by Sherman C. Smith, MD, FACS
To view a PDF version of this article, click here.
Those of us who struggle with obesity or with treating those who are, know that the overall health risk from being heavy is real. If we then have to add to this burden of risk the potential loss of life from cancer, we become even more discouraged.
Adding to this, the fact that traditional treatments of obesity have been more frustrating than successful, it would be refreshing to hear some good news when it comes to surgical treatment for obesity. That kind of news is available.
Since gastric bypass for morbid obesity has been a sound and long-practiced method of weight control, it is possible to study those patients in well designed retrospective approaches. The problem of finding appropriate control subjects was ingeniously addressed by Dr. Ted Adams at the University of Utah School of Medicine in collaboration with the Rocky Mountain Associated Physicians multi-surgeon group, who have been involved with bariatric surgery for the past quarter century.¹
Study subjects included 9,949 patients who underwent gastric bypass between 1984 and 2002 and then were followed through 2007. After exclusion of non-Utah residents, there remained 6,709 who could be linked to the Utah Cancer Registry (UCR). Controls were a group of 9,609 people who had driver’s licenses in the state of Utah, but who had not had surgery. This group was refined to include only those who could match the study group with similar age, gender and weight. They were also reviewed through the UCR, which provided information regarding cancer type and stage as well as absolute survival.
Cancer incidence and mortality in both groups were then compared. All study subjects were cancer-free at the beginning of the study. Death from cancer was found to be 46 percent lower in the surgery group. The likelihood of developing cancer in the first place was decreased by 26 percent if a patient had undergone gastric bypass. In a 24 year study (mean follow-up of 12.5 years) with this many patients enrolled using a reasonable and sound control group, the results at least deserve serious consideration.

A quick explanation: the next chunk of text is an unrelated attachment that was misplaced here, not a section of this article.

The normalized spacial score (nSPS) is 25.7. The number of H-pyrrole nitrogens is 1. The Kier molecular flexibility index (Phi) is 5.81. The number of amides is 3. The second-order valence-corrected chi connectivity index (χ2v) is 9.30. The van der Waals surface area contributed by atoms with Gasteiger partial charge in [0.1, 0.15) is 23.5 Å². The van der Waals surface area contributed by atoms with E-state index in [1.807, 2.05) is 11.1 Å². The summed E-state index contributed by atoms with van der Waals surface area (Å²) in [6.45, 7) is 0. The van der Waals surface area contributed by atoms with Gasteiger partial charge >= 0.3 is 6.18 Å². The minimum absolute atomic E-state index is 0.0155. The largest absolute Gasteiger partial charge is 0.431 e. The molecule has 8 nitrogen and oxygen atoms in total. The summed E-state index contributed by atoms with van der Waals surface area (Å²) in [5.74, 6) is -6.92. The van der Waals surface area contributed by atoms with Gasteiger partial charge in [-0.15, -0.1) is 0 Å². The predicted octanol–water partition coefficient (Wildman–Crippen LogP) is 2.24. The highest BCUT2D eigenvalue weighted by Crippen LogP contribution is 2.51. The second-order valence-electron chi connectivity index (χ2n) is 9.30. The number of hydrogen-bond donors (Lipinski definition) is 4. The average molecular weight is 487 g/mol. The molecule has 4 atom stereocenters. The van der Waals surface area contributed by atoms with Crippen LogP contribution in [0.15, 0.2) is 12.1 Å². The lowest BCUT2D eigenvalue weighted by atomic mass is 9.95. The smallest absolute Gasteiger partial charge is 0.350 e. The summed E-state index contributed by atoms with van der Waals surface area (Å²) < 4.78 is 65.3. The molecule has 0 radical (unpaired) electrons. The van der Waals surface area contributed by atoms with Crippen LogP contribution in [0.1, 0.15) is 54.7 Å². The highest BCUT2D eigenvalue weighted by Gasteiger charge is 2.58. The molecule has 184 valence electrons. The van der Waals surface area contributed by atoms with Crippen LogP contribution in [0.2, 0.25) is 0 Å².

One of the most carefully monitored prospective studies involving treatment of obesity comes from the Swedish Obesity Subject Study. This endeavor started in 1987 and matched 2,010 patients with obesity who underwent bariatric surgery with 2,037 matched controls who received conventional medical treatment alone. Dr. Lars Sjöström recently reported on the effects of surgical induced weight-loss on the incidence of cancer when compared to the control patients, who were quite rigorously monitored and encouraged through diet and exercise to achieve weight-loss.
Bariatric surgery at that time included a mix of adjustable gastric bands, vertical banded gastroplasty and gastric bypass, so there are some group differences even on the surgical side. However, when considering the overall effects of these procedures, the surgical group lost significant weight while the medical group actually gained some weight. The first-time cancer incidence was about 30 percent lower in women who had undergone surgery, but the difference in men was not significant. These results were gathered through the end of 2005, representing nearly 18 years of follow-up.²
Gastric bypass is not the only procedure for control of severe obesity, even though weight-loss with that procedure is profound. Significant weight reduction and improvement in health are noted with laparoscopic adjustable gastric bands, biliopancreatic diversion and sleeve gastrectomy.
Whether or not these procedures will lead to the same kind of improvement in cancer incidence and survival has not yet been determined. Provided patients lose weight with a given procedure and the operative risk is low, it is reasonable to expect that similar advantages would be found.
About the Author:
Sherman C. Smith, MD, FACS, has practiced general and bariatric surgery in Salt Lake City for the past 25 years. He is a graduate of Brigham Young University and received his Doctorate Degree at the University of Utah School of Medicine in 1972. He served in the US Army Medical Corps for eight years before beginning private practice.
¹TD Adams, AM Stroup, RE Gress, et.al., Cancer Incidence and Mortality After Gastric Bypass Surgery, Obesity, doi:10,1038/oby.2008.610, advance online publication 15 Jan. 2009
²Sjöström L, Gummesson A, Sjöström CD, et al, Effects of bariatric surgery on cancer incidence in obese patients in Sweden (Swedish Obese Subject Study): a prospective, controlled intervention trial, The Lancet Oncology, Vol. 10, Issue 7, p. 653-662, July 2009